Inhaled corticosteroids (ICS) have been shown to be effective in preschool children with multiple trigger wheeze, but the effect is smaller than that in older children. This justifies a more critical approach towards such therapy, for example by prescribing a trial of ICS for a period of 3 months and evaluating the effect afterwards. Little research has been performed on the effect of ICS in preschool children with episodic viral wheeze. A high dose of ICS (>1600 ug/d) during an acute episode of dyspnea and wheezing has been shown to be effective, but in a number of small clinical trials maintenance treatment with ICS did not have an effect on the number and severity of episodes of viral wheezing. Contradictory results have been published about the effect of ICS in infants and preschool children with Respiratory Syncytial Virus bronchiolitis. Some studies showed a reduction of wheezing episodes after RSV bronchiolitis in children treated with ICS, two other studies did not show any positive effect.

Prescribing ICS in preschool children can result in adverse effects such as a reduced height growth. Because of the lack of evidence of effect of ICS in episodic viral wheeze, guidelines advise a critical approach towards prescribing ICS in episodic viral wheeze.


Ages Eligible for Study:   1 Year to 4 Years   (Child)
Sexes Eligible for Study:   All
Accepts Healthy Volunteers:   No

Inclusion Criteria:

  • Children that are admitted to the paediatric ward of the Isala Klinieken in Zwolle for the first time with acute dyspnea and wheezing
  • Age 1 - 4 years
  • Child and parents must understand the Dutch language well
  • Informed consent

Exclusion Criteria:

  • Previous use of medication different than short-acting β2-agonists before hospital admission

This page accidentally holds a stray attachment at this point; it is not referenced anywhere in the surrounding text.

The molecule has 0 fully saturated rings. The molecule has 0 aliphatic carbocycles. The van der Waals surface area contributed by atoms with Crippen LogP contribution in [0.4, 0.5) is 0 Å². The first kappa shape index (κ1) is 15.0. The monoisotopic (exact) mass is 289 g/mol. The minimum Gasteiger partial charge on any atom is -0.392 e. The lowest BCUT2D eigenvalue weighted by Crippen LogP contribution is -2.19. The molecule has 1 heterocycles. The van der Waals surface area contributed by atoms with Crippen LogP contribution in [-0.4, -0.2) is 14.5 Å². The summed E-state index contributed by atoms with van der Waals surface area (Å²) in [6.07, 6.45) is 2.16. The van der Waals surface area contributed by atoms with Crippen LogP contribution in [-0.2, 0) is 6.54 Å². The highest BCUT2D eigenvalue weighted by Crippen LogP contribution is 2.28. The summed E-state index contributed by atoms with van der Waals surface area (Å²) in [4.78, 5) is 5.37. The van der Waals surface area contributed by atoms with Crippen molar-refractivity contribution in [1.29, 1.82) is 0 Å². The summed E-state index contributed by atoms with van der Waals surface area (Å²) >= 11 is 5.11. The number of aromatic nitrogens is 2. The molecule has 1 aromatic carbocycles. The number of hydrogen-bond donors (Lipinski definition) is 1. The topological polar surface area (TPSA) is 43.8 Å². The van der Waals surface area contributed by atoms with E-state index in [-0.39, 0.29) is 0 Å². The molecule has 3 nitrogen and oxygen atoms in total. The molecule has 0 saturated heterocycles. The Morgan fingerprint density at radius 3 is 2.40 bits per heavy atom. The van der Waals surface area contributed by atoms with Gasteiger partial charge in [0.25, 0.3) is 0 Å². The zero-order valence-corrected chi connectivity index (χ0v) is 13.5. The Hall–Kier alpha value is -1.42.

• Proven RSV bronchiolitis
  • Crackles during auscultation of the lungs (suggestive for RSV bronchiolitis)
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Please refer to this study by its identifier: NCT00962299

Princess Amalia Children's Clinic
Zwolle, Overijssel, Netherlands, 8025 AB
Sponsors and Collaborators
Princess Amalia Children's Clinic
Principal Investigator: N Doornebal, MD Princess Amalia Children's Clinic
Study Director: J Bekhof, MD Princess Amalia Children's Clinic
Study Director: P LP Brand, MDPhD Princess Amalia Children's Clinic
  More Information


Responsible Party: Jolita Bekhof, MD, Pediatrician, Princess Amalia Children's Clinic Identifier: NCT00962299     History of Changes
Other Study ID Numbers: NL26689.075.09
Study First Received: August 18, 2009
Last Updated: October 21, 2015

Keywords provided by Jolita Bekhof, Princess Amalia Children's Clinic:
Inhaled corticosteroids

Additional relevant MeSH terms:
Respiratory Sounds
Respiration Disorders
Respiratory Tract Diseases
Signs and Symptoms, Respiratory
Signs and Symptoms
Anti-Inflammatory Agents
Hormones, Hormone Substitutes, and Hormone Antagonists
Physiological Effects of Drugs
Anti-Asthmatic Agents
Respiratory System Agents processed this record on May 25, 2017